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Shadyside remembers the fallen

Photo Provided PICTURED ARE two of the new signs that were recently hung in Shadyside to honor the 43 village natives who died while serving in a war in the military. The signs will hang throughout the holiday weekend. It was the idea of village Councilman Bob Bell, who reached out to Shadyside Local Schools Superintendent John Haswell, who got members of the school staff to assist in the project.

SHADYSIDE — Bob Bell has been noticing more and more communities doing their part to pay homage to their native veterans.

A village councilman, Bell decided it was time that Shadyside got involved, too.

“You walk past the honor rolls that are in front of the American Legions or VFW, see the names, and unfortunately, many people don’t think too much about it,” Bell said. “I was trying to think of a good way to remember the veterans and their sacrifices.”

So, during the winter, with Memorial Day in mind, Bell approached Shadyside Local Schools Superintendent John Haswell with his idea. Bell wanted to recognize the 43 natives of Shadyside who have lost their lives in the line of duty in a similar way to which Shadyside High School’s athletic teams are recognized during their respective seasons.

That is done by utilizing the median strip along Central Avenue. Street lights in that area each have a bracket to hold an American flag, and below that is a spot for signs to be hung.

Similar to how a sign for each member of the entire football team has a sign hung on those poles during the fall, Bell came up with the idea for signs to be hung showing the veterans’ names and the wars in which they died.

Haswell and the school district jumped on board with the idea immediately.

“It’s a great thing to honor our veterans,” Haswell said. “It was a great project.”

Like so many projects and events, though, it almost didn’t happen because of the coronavirus pandemic. Originally, Haswell approached National Honor Society advisor Vince Thornburg with the idea as a community service project. Then the pandemic hit and the schools were shut down.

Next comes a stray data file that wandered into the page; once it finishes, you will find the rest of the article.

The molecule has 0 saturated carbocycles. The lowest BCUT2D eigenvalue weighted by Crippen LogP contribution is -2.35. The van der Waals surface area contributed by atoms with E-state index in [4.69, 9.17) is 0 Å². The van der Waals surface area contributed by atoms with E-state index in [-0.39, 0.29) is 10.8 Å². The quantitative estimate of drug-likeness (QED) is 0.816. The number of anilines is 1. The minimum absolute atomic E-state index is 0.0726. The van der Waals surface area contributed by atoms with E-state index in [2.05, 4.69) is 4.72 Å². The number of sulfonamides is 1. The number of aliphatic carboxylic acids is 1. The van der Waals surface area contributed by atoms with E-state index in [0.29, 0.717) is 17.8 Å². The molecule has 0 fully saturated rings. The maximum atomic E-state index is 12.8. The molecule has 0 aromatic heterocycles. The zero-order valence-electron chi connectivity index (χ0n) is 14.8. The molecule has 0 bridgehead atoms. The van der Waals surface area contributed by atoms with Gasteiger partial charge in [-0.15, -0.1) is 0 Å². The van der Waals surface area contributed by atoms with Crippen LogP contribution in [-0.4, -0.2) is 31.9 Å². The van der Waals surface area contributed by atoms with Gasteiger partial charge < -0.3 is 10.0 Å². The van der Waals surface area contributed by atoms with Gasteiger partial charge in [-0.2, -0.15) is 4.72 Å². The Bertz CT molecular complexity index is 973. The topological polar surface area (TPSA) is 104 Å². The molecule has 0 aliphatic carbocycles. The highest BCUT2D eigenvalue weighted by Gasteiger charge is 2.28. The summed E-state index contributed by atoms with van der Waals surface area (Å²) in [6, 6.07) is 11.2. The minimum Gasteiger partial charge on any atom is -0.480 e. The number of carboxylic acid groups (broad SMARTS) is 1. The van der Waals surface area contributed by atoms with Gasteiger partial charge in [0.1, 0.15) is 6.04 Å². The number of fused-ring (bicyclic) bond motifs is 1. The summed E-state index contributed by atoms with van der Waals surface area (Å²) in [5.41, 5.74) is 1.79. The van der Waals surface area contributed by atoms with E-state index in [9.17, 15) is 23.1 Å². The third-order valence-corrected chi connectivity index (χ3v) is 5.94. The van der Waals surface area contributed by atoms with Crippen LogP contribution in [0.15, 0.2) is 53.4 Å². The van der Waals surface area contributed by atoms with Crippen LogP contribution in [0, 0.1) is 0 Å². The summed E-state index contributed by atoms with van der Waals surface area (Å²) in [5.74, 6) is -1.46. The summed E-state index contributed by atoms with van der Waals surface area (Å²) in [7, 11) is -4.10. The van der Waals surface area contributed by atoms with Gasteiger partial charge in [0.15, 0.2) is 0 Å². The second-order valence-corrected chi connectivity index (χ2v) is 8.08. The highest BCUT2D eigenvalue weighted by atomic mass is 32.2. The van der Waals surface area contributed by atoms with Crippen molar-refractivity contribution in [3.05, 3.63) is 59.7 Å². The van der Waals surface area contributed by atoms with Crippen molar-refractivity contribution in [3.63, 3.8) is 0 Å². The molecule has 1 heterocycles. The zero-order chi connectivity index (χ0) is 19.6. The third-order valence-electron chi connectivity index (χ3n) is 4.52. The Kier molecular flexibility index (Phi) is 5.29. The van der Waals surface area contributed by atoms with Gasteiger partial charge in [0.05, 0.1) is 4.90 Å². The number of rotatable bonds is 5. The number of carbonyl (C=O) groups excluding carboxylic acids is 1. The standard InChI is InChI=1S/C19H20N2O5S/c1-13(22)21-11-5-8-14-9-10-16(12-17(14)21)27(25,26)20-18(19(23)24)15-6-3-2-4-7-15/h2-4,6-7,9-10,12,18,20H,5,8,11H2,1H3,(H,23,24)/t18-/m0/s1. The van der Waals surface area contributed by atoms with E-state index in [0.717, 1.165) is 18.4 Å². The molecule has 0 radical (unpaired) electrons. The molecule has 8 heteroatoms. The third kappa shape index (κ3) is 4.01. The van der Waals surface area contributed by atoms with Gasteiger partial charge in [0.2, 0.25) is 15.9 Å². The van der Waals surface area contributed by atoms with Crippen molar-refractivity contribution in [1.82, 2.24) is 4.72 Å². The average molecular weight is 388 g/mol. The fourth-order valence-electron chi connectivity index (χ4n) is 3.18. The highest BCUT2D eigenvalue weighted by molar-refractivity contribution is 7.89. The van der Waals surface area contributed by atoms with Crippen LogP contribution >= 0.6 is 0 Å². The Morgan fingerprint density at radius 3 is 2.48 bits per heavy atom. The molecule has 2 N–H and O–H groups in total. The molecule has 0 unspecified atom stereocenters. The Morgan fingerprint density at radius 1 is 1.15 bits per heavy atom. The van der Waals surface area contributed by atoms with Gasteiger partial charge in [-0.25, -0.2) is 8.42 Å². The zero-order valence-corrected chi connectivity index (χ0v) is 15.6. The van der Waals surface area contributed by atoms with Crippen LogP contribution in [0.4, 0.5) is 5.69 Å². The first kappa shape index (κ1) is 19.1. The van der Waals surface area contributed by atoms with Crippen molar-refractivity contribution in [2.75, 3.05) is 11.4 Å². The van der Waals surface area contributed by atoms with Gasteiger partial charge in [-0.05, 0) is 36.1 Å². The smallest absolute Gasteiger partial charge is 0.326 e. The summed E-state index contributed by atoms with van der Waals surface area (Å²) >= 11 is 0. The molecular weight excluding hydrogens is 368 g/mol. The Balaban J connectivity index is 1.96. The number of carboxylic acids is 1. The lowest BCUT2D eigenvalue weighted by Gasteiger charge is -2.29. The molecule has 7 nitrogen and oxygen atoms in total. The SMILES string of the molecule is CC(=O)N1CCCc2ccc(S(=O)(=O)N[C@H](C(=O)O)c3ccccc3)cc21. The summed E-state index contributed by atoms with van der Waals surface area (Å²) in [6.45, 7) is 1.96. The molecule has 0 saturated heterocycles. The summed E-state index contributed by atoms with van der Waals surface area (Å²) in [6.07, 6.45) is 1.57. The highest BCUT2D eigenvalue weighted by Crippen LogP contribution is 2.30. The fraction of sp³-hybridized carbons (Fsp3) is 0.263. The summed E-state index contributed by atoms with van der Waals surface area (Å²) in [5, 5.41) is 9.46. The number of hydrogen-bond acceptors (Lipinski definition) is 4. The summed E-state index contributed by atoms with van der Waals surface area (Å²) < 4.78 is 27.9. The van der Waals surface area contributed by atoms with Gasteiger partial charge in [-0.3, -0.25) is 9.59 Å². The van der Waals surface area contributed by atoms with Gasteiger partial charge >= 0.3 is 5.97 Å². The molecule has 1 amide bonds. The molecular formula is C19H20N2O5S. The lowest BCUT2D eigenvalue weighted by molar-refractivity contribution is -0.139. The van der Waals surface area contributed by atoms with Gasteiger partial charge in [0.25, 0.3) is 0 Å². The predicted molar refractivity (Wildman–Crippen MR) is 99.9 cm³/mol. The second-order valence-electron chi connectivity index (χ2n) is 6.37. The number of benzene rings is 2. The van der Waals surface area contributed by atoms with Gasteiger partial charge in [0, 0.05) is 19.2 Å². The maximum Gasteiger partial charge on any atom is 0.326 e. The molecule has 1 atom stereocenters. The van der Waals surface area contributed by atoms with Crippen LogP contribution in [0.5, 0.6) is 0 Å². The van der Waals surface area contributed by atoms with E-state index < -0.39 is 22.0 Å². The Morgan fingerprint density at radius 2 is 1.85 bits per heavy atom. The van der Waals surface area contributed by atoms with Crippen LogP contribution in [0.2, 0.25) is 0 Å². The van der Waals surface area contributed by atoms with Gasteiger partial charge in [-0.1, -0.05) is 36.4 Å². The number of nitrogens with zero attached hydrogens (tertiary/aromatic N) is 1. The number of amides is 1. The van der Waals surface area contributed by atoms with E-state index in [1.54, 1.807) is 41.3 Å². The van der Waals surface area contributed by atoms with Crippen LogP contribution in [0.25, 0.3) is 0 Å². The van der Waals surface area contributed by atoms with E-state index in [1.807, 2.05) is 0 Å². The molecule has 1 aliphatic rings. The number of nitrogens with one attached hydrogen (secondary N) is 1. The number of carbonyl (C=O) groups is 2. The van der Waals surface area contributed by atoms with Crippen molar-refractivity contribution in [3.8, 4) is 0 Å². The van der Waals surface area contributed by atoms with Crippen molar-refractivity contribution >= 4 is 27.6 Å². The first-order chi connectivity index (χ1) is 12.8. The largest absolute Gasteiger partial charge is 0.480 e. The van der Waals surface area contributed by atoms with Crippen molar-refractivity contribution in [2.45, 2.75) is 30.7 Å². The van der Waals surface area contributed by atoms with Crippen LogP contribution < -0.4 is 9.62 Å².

Bell had actually become resigned to the fact that the signs were probably going to have to wait until 2021.

“It was amazing that Mr. Haswell and the school were able to come together to take care of it,” Bell said. “I wasn’t expecting it after (the pandemic) hit, but we’re sure pleased with how it turned out.”

Because he felt the idea “was too important to let go,” Haswell got some of the Shadyside Local Schools staff to help.

“They made it happen,” Haswell said.

Industrial arts teacher Jonathan O’Grady did all of the cutting that was needed, and DeeDee Mullett arranged all of the lettering. Others who contributed in some capacity were Tennile Singleton, Abby Merryman, Heidi McConn, Bethany Perkins, Nikki Butts, Shelly Hertler and Jeff Campbell.

Each sign is lettered on the front and back, meaning the names can be read regardless of whether a person is driving north or south on Central Avenue.

“It was a great project,” Haswell said.

The 43 people honored include:

World War I — Walter Lucas, Laurence Shaffer, Edward Burkhart, John W. Wilgus, Lloyd Long, Harry Boston;

WWII — William Boyde, Vernon Bumgardner, Tony Havlasek, John Jablonski, Richard James, Harold Keyser, Lawrence Mahaffee, George Mocic, Robert Martin, Carl Precek, Kenneth Monahan, Dale Schaffer, Frank Schur, Harold Schramm, William Wallace, Lynn Workman, Tony Zuvella, William Brehm, Louis Damiano, Joseph Husek, James Johnson, Michael Kocheran, Frank Ladyga, Lloyd Malek, Charles Maurer, Leonard Meek, Vincent Mlynek, William Reed, Robert Schroeder, Joseph Sedor, Cyril Steinman, William Wood, Alex Zulesk;

Korean War — Clyde Beckett, Gene Brooks, Raymond Grodhaus and Jacob Keyser.

The signs were hung Thursday evening by Bell’s son, Neal, and fellow Councilmen Sam Carpino and Gary Rodgers.

“The Shadyside Local School District is proud to be a part of this,” Haswell said. “When you’re driving through town, the flags and signs are beautiful.”

The signs will be taken down shortly after Memorial Day and stored away. Bell hopes they will be hung for next Memorial Day, too.

Actually, Bell believes the project may grow. While those 43 will forever have their signs, he’s already had other members of the community reach out about honoring their loved ones who have served or are currently serving in the military.

“Eventually, we’d like to have like St. Clairsville and Moundsville have done and allow the families to order a banner, but we’re still in the talking stages about that,” Bell said.

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